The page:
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Is Any Amount of Alcohol Good For Us?

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Bright Side to 'Healthy' Drinking? continued...

Recent studies continue to support alcohol’s benefits. In June, the authors of a study in the journal Circulation reported that men and women who have four to six alcoholic drinks (i.e. 5-ounce glasses of wine or 1.5-ounce cocktails) per week were, respectively, 20% and 44% less likely to develop a potentially fatal ballooning of the aorta.  

And in April, early findings presented at a meeting of the National Kidney Foundation suggested that a little wine a day lowers the risk of chronic kidney disease. People who drank less than one glass of wine per day had a 37% lower risk than those who drank no wine at all.

“The data is convincing that truly moderate alcohol [drinking] does offer many health benefits,” says Moore, a professor of medicine and psychiatry at UCLA’s David Geffen School of Medicine. She researches alcohol’s effects on older groups of people. “For your average healthy person, it is not a bad thing.”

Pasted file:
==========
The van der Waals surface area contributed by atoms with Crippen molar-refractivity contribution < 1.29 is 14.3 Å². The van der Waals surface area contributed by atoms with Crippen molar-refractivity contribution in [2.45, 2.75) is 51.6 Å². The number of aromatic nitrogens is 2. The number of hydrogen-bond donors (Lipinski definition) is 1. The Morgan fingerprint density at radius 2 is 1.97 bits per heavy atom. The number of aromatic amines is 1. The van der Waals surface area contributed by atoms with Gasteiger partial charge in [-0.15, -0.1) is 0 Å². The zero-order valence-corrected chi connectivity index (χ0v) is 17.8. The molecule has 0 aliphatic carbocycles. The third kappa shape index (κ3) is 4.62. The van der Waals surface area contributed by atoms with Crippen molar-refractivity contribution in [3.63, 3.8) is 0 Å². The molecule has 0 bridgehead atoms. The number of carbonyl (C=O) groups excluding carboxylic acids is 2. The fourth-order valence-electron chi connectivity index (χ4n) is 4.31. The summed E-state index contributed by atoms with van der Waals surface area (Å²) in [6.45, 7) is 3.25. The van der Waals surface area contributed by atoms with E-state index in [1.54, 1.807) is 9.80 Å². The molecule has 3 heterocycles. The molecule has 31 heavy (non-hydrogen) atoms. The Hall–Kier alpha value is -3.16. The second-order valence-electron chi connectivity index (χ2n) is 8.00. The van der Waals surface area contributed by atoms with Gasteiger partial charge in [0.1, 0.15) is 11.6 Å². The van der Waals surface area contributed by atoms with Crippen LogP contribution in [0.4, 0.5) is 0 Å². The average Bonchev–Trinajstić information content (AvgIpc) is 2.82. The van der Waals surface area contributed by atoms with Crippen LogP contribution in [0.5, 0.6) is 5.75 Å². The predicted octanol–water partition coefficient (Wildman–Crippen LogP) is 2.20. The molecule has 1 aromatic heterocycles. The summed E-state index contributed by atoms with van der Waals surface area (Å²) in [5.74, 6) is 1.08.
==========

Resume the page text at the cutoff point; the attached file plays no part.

Cancer Risk

There’s less debate among researchers about the role alcohol plays in cancer risk. The WHO declared alcohol a carcinogen in 1988, and U.S. government health agencies have reached the same conclusion.

Alcohol is known to cause several types of cancer, including cancers of the mouth, pharynx, larynx, esophagus, colon-rectum, liver, and female breast. According to the National Cancer Institute, the more you drink, the greater your risk of these types of cancer. For example, people who have three and a half or more drinks a day double or even triple their odds of head and neck cancers.

For two cancers, though -- renal cell, or kidney, cancer and non-Hodgkin lymphoma -- studies have shown that drinking can result in a lower risk.

Still, an estimated 3.5% of U.S. cancer deaths can be traced to alcohol.

Unfortunately, says oncologist Cary Presant, MD, few people get the message.

“There’s a very low level of awareness of the risk,” says Presant, a clinical professor of medicine at the University of Southern California’s Keck School of Medicine. “We have to counsel our patients on the risks of alcohol. It’s something I talk about with my patients all the time.”

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